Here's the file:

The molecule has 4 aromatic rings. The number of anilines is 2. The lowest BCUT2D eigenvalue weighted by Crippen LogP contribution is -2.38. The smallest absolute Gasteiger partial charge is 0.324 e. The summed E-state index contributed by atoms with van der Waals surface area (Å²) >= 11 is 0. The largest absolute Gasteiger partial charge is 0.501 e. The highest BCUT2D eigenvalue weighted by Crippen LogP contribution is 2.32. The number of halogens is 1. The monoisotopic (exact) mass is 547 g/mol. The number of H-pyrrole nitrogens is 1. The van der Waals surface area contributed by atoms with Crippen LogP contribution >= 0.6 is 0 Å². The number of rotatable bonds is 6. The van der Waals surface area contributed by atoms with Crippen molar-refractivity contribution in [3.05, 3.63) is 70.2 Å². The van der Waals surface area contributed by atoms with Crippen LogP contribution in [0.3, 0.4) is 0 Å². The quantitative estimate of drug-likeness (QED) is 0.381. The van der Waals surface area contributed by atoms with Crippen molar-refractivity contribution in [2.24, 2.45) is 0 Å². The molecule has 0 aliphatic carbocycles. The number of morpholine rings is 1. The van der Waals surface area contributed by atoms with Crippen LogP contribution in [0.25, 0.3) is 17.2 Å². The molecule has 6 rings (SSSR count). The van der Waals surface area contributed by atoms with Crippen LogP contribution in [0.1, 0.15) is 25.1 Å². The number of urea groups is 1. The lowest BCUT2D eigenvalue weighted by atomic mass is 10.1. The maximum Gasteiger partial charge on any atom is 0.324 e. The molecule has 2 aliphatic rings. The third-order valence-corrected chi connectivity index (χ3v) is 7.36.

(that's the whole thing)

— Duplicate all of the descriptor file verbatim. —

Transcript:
The molecule has 4 aromatic rings. The number of anilines is 2. The lowest BCUT2D eigenvalue weighted by Crippen LogP contribution is -2.38. The smallest absolute Gasteiger partial charge is 0.324 e. The summed E-state index contributed by atoms with van der Waals surface area (Å²) >= 11 is 0. The largest absolute Gasteiger partial charge is 0.501 e. The highest BCUT2D eigenvalue weighted by Crippen LogP contribution is 2.32. The number of halogens is 1. The monoisotopic (exact) mass is 547 g/mol. The number of H-pyrrole nitrogens is 1. The van der Waals surface area contributed by atoms with Crippen LogP contribution >= 0.6 is 0 Å². The number of rotatable bonds is 6. The van der Waals surface area contributed by atoms with Crippen molar-refractivity contribution in [3.05, 3.63) is 70.2 Å². The van der Waals surface area contributed by atoms with Crippen LogP contribution in [0.3, 0.4) is 0 Å². The quantitative estimate of drug-likeness (QED) is 0.381. The van der Waals surface area contributed by atoms with Crippen molar-refractivity contribution in [2.24, 2.45) is 0 Å². The molecule has 0 aliphatic carbocycles. The number of morpholine rings is 1. The van der Waals surface area contributed by atoms with Crippen LogP contribution in [0.25, 0.3) is 17.2 Å². The molecule has 6 rings (SSSR count). The van der Waals surface area contributed by atoms with Crippen LogP contribution in [0.1, 0.15) is 25.1 Å². The number of urea groups is 1. The lowest BCUT2D eigenvalue weighted by atomic mass is 10.1. The maximum Gasteiger partial charge on any atom is 0.324 e. The molecule has 2 aliphatic rings. The third-order valence-corrected chi connectivity index (χ3v) is 7.36.